5 Best Movies & Shows Released in 2024 On Cineplex Canada

Staff & contributors
Find the best movies and show to watch from the year 2024. These handpicked recommendations are highly-rated by viewers and critics.
At first, Marmalade just seemed like a good ol’ fashioned Bonnie and Clyde story being told by one inmate to another. As Baron tells Otis about his titular Bonnie in Joe Keery’s Southern drawl, there’s a charming bittersweet romance about a man pushed into crime because of healthcare costs and a compelling Camila Marrone as a manic pixie dream girl-flavored femme fatale. By its own, it’s already an intriguing twist to the film noir plot. But the second half turns this romance into something completely unexpected, pulling an insane set of interconnected plot twists that’s just fun to experience. There are certain moments that could have been tighter, but the performances were great, the images were stunning, and the plot was surprising. It’s such a daring move for first time writer-director Keir O'Donnell.

Genre: Crime, Drama, Romance

Actor: Aldis Hodge, Camila Morrone, Hans Christopher, Joe Keery, Ozioma Akagha, Susan Brava, Wayne Duvall

Director: Keir O'Donnell

It’s kind of amazing how Johnson, who writes, directs, and stars in this feature, narrowly escapes narrative holes by being so darn self-effacing and likable. The female lead Maddy (Anna Kendrick) should be denounced as a Manic Pixie Girl, but because of Johnson and Kendrick’s overflowing charm, you don’t question the flimsiness of her character until much later on. The game itself should not make sense, but because Johnson is so committed in his physical performance, and so arresting in his charisma, all is forgiven. Self Reliance is like a tasty souffle that looks great at the moment, but left for longer, poofs and deflates. As long as you don't take it too seriously, the film should be a fun if forgettable ride.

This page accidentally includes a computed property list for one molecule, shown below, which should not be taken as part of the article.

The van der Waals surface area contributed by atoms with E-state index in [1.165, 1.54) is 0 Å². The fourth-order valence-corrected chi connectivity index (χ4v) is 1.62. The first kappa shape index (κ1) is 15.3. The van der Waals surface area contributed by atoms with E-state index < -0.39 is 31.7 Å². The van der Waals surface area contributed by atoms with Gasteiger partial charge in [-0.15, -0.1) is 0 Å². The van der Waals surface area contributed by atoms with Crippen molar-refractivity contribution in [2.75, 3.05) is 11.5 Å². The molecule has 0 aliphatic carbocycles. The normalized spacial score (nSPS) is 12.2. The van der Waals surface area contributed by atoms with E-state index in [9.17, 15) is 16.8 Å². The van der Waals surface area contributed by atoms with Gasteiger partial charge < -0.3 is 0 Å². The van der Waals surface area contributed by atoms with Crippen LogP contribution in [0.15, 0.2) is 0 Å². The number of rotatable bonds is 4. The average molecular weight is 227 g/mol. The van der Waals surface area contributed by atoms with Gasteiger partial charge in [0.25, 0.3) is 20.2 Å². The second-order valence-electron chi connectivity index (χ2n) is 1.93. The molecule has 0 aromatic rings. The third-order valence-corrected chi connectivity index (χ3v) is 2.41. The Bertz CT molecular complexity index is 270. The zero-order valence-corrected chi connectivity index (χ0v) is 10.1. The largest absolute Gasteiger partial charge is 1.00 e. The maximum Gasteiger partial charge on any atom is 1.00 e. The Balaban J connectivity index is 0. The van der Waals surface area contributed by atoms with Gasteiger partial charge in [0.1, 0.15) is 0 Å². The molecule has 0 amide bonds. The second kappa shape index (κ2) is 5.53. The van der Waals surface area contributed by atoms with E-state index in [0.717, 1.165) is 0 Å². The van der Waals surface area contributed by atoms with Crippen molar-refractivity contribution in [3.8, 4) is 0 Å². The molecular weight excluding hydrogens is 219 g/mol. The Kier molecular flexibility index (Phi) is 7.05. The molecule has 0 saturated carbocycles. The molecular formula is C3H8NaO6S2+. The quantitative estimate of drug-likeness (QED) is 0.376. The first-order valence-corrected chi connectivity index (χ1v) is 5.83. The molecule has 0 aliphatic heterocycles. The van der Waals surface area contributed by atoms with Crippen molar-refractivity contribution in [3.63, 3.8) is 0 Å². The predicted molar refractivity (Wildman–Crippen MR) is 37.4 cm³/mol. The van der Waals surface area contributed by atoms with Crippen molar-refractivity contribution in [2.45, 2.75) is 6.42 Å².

Genre: Comedy, Thriller

Actor: Andy Samberg, Anna Kendrick, Biff Wiff, Bjorn Johnson, Boban Marjanović, Christopher Lloyd, Daryl J. Johnson, Eduardo Franco, Ely Henry, Emily Hampshire, Eric Edelstein, GaTa, Gloria Sandoval, Ilia Volok, Jake Johnson, Jeff Kober, John Hans Tester, John Ponzio, Karen Maruyama, Mary Holland, Miriam Flynn, Nancy Lenehan, Natalie Morales, Sky Elobar, Steven Littles, Theo Wilson, Wayne Brady

Director: Jake Johnson

Rating: R

Written by Diablo Cody (Jennifer’s Body) and directed by Zelda Williams (daughter of the late Robin Williams), Lisa Frankenstein is a playful, funny, and stylish take on ‘80s horror and coming-of-age romcoms. Unfortunately, those traits alone are not enough to give the film the weight it needs to stand the test of time. There’s a clumsiness to the direction that, ironically enough, makes the film seem like parts lousily stitched together, instead of a coherent whole. There are pauses that are too long, transitions that feel off, and questions left unanswered. Why does it feel natural for Lisa to kill people? Was she close to her mom? What does her relationship with The Creature indicate, apart from the trite and obvious “outcasts must stick together”? Lisa Frankenstein doesn’t have to answer all these to be a good film, but when things are shallowly rendered, they become hard to ignore. It prioritizes pulpy gimmicks and visual gags that are admittedly fun to watch, but leaves behind equally important matters that flesh out Lisa as a person.